It might seem unfair comparing MYOB’s best selling single user product with Quicken’s multi-user small business accounting package, but the key difference between the two is number of licences and not the functionality.
Both have the same core functions – business management, integrated payroll, time billing, reports, inventory tracking, GST tracking and BAS preparation; and integration with Microsoft Word and Excel. The major differences for the purposes of working out value for money are that QuickBooks Premier provides five separate licences and a choice of either a full version or a 12 month subscription while MYOB Accounting Plus comes with a single licence.
QuickBooks has no restriction on the number of companies you can use the software with and users can select from a variety of customised versions to suit their particular business, while MYOB restricts the user to five individual company files, however it allows 30 days free access before having to register the product compared with QuickBooks’ six uses.
Both programs take into account the changes to Superannuation Legislation that come into effect from 1 July.
MYOB is one of the great Australian IT success stories. Craig Winkler co-founded the company back in 1991 before most people had even thought about the potential market for localised accounting software for small to medium businesses.
The fact that this is the 15th version of its cornerstone software is testament to its success, which along with its foreign owned arch rival, QuickBooks, now dominates the Australian and New Zealand markets.
Accounting Plus is MYOB’s cornerstone product – a single licence accounting suite designed for the small business that has employees. It provides everything from invoices, quotes and payment advices to full accounts control and reconciliation, GST and BAS preparation and business banking.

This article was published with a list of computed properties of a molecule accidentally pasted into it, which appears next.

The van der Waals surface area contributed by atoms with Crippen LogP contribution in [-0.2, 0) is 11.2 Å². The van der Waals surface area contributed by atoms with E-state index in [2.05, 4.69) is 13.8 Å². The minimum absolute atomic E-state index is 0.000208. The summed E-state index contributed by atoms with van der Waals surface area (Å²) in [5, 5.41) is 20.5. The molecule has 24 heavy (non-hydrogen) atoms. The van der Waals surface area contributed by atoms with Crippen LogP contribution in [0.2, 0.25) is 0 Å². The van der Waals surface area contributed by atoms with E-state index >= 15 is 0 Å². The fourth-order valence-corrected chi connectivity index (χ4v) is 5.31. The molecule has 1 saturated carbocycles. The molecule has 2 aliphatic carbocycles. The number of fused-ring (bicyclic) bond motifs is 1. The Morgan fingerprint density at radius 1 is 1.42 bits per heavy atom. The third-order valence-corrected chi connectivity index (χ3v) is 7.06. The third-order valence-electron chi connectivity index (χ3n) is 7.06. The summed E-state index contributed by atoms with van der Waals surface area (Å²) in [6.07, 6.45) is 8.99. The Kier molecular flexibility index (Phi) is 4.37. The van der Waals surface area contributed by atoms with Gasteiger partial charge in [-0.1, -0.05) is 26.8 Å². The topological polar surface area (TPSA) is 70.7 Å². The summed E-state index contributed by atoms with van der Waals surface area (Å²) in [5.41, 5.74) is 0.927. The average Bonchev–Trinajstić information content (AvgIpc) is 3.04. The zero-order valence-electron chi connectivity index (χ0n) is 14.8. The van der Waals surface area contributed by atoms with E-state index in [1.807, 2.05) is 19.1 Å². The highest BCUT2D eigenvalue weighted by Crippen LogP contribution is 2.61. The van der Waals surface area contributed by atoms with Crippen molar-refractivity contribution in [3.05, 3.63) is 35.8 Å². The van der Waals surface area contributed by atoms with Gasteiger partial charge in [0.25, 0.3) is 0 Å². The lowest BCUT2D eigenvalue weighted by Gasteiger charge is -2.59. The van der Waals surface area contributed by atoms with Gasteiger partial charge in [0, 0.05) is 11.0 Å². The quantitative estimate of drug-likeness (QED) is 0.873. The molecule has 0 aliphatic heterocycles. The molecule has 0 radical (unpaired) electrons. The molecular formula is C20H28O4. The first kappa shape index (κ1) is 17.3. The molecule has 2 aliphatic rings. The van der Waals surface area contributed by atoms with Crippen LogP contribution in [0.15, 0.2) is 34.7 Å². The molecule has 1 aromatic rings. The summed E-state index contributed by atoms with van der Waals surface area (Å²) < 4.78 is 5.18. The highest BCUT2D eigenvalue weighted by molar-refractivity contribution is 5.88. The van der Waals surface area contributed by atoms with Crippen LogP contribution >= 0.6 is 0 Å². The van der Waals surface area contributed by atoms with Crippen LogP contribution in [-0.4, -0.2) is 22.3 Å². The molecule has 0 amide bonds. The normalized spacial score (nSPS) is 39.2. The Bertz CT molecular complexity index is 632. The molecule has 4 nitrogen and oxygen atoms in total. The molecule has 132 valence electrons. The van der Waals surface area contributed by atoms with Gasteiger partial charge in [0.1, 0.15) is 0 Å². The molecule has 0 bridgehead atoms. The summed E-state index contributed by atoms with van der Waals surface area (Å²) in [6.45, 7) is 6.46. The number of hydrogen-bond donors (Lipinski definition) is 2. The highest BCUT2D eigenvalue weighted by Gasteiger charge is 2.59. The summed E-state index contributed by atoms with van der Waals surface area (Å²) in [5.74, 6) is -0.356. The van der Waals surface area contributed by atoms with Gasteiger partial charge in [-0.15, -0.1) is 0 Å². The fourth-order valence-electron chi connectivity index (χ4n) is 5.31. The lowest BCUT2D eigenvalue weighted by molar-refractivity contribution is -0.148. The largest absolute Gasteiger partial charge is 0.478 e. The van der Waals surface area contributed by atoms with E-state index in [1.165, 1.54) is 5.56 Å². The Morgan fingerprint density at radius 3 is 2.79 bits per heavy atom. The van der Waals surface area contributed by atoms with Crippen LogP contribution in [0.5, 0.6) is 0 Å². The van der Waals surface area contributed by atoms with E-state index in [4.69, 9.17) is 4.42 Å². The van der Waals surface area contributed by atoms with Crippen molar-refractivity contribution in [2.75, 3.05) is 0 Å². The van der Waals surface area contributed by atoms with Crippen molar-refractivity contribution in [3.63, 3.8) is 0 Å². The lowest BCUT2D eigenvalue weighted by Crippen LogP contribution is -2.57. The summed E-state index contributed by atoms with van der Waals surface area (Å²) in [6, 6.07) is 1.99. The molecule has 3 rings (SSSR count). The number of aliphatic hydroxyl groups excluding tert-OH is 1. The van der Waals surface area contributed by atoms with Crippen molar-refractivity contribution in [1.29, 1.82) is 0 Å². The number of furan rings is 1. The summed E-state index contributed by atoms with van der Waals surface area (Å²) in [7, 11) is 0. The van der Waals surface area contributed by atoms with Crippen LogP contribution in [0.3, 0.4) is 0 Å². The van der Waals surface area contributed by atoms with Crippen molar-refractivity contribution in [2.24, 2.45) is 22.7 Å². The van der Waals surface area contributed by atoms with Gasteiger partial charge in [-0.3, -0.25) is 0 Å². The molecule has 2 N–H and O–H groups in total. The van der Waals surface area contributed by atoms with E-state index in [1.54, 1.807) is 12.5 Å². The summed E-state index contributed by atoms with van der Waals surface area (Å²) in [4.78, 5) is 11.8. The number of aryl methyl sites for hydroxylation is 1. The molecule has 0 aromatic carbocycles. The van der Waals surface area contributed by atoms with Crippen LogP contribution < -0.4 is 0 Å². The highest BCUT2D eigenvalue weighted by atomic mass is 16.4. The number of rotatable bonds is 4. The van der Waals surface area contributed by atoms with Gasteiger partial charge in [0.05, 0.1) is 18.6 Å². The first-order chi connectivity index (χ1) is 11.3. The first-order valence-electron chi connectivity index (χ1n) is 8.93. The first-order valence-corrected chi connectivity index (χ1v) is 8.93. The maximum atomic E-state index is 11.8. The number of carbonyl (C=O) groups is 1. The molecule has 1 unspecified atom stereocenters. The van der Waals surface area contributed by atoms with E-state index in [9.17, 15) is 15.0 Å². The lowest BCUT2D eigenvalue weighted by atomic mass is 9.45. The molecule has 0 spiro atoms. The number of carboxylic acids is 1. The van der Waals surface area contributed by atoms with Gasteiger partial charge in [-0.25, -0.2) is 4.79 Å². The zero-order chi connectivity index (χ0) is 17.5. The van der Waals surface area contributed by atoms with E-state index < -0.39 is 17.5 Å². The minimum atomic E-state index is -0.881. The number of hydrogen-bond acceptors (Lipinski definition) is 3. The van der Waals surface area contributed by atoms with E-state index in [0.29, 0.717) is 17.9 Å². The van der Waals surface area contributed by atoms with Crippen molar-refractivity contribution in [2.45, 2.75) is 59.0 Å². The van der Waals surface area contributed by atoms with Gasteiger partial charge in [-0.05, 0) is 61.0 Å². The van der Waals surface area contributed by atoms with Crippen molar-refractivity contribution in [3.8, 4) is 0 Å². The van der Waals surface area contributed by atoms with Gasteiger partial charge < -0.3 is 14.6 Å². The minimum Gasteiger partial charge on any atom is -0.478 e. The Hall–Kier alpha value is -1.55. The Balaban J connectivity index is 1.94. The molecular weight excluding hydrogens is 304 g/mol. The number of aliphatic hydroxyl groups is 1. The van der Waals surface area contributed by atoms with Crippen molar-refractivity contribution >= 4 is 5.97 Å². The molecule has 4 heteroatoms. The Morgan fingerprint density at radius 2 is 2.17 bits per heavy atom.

Version 15 consists more of a series of tweaks and fine tuning than a major upgrade, so many owners of the previous version may find little reason to rush out and upgrade.
However, as many companies only upgrade on a two or three year cycle it should be looked at in conjunction with the changes made to the previous two versions.
Perhaps the most important improvements for the majority of users relate to company file auditing. MYOB has added a new company file audit assistant that allows the user to check that everything is going where it should. For example it will reconcile invoices with linked receivable accounts; ensure that you have the right tax codes allocated and highlight changes that have been made to transactions, accounts, tax codes, account numbers and a variety of other items.
For those who use the payroll functions of Accounting Plus, MYOB has provided a Process Payroll assistant for setting up employees pay and the old Pay Employee window is now incorporated within the assistant. The new assistant provides a lot more flexibility in the way businesses can handle wages and allows users to enter default recurring paycheque details as well as setting up a choice of payment methods – cash, cheque or electronic.
While it is easy enough to use, the one drawback for anyone using earlier versions in which they already have their employee pay details entered is that they will have to re-enter them as they are not automatically converted.
Accounting Plus has improved a lot in recent years and many users will tell you – justifiably – that it has several advantages over QuickBooks, not the least being the increased customisation that is available compared to its rival.